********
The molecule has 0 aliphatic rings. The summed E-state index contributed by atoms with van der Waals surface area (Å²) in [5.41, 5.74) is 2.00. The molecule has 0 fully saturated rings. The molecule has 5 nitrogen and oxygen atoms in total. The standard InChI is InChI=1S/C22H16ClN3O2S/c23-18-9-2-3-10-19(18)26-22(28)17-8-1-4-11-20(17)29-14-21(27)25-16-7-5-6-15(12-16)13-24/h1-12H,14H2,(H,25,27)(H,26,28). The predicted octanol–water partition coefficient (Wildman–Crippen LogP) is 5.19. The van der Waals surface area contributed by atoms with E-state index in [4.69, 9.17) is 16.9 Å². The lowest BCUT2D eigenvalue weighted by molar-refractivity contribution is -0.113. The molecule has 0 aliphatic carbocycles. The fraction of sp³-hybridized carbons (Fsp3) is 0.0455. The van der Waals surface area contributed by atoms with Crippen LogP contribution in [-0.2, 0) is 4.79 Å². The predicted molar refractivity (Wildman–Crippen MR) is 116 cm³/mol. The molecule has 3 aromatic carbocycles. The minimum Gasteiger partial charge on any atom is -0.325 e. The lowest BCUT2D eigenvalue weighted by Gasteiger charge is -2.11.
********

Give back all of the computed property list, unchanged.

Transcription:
The molecule has 0 aliphatic rings. The summed E-state index contributed by atoms with van der Waals surface area (Å²) in [5.41, 5.74) is 2.00. The molecule has 0 fully saturated rings. The molecule has 5 nitrogen and oxygen atoms in total. The standard InChI is InChI=1S/C22H16ClN3O2S/c23-18-9-2-3-10-19(18)26-22(28)17-8-1-4-11-20(17)29-14-21(27)25-16-7-5-6-15(12-16)13-24/h1-12H,14H2,(H,25,27)(H,26,28). The predicted octanol–water partition coefficient (Wildman–Crippen LogP) is 5.19. The van der Waals surface area contributed by atoms with E-state index in [4.69, 9.17) is 16.9 Å². The lowest BCUT2D eigenvalue weighted by molar-refractivity contribution is -0.113. The molecule has 0 aliphatic carbocycles. The fraction of sp³-hybridized carbons (Fsp3) is 0.0455. The van der Waals surface area contributed by atoms with Crippen LogP contribution in [-0.2, 0) is 4.79 Å². The predicted molar refractivity (Wildman–Crippen MR) is 116 cm³/mol. The molecule has 3 aromatic carbocycles. The minimum Gasteiger partial charge on any atom is -0.325 e. The lowest BCUT2D eigenvalue weighted by Gasteiger charge is -2.11.